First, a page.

This is when surgical complications may set in, such as the formation of blood clots in the newly constructed blood vessels, internal bleeding and infection.
Dr Benjamin Carson, director of paediatric neurosurgery at the Johns Hopkins Children's Center in the United States, made the assessment at a press conference held in Baltimore on Friday to announce his participation in the surgery to separate the twins in Singapore next month, according to a report of a Singapore newspaper, The Straits Times.
The 29-year-old sisters from Shiraz who are joined at the head, came to Singapore last November after reading about the success of the Singapore medical team which separated the 10-month-old Nepalese twins, Ganga and Jamuna.
The Nepalese twins, who were also joined at the head, were separated in April 2001.
The separation of adult siblings joined at the head has never been done before, and the risks are life-threatening.
In such operations on children, four in five die or are left disabled.
Dr Carson said the age of the Iranian twins presents additional risks because adult brains are not as malleable as those of children.
This means it may be more difficult to reshape the brains after the operation so they can retain control of certain functions.
The psychological impact of separation on Ladan and Laleh is also likely to be greater than on children.
Dr Carson said: "In this case of separating adult conjoined twins, there are psychological issues that have a significant effect on both, even after a successful separation. These twins have had a life-long psychological dependence on one another."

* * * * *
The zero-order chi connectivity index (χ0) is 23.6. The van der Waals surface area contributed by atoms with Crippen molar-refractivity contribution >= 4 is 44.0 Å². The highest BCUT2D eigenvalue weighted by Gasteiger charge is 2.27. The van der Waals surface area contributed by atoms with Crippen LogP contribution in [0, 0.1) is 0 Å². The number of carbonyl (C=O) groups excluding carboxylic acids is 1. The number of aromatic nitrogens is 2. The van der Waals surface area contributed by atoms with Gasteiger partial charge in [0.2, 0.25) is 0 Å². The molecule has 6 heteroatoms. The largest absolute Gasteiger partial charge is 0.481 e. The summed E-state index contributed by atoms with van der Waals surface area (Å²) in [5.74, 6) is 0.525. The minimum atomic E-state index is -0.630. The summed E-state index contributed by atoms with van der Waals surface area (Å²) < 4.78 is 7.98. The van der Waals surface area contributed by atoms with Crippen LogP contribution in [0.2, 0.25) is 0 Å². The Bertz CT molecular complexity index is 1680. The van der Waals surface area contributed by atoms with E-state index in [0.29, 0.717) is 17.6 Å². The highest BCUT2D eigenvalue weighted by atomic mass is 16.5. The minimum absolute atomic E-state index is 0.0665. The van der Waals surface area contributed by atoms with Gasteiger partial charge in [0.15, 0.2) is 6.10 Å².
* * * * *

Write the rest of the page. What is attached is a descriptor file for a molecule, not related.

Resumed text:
The newspaper said doctors in Singapore decided to proceed with the operation last week after seven months of extensive testing and consultation with world experts.
Dr Carson said: "Their anatomy permits separation by an experienced team.
"The facts, together with their strong feelings, tell me it's appropriate to move forward with the surgery.
"We will remain flexible as we approach the surgery, recognizing there will be twists and turns along the way, and relying on our experience to guide our surgical plan."
Leading the surgical team are Professor Walter Tan, consulting plastic surgeon and medical director of the Raffles Hospital in Singapore, where the operation will be done, and Dr Keith Goh, a consultant neurosurgeon who was a key member of the team that operated on the Nepalese twins.
Dr Carson has been involved in three operations of twins joined at the head, including the first successful separation of such twins-- seven-month-old boys in Germany in 1987.
The other two operations were on seven-month-old girls in South Africa in 1994 and 11-month-old boys in Zambia in 1997.
... Payvand News - 6/14/03 ... --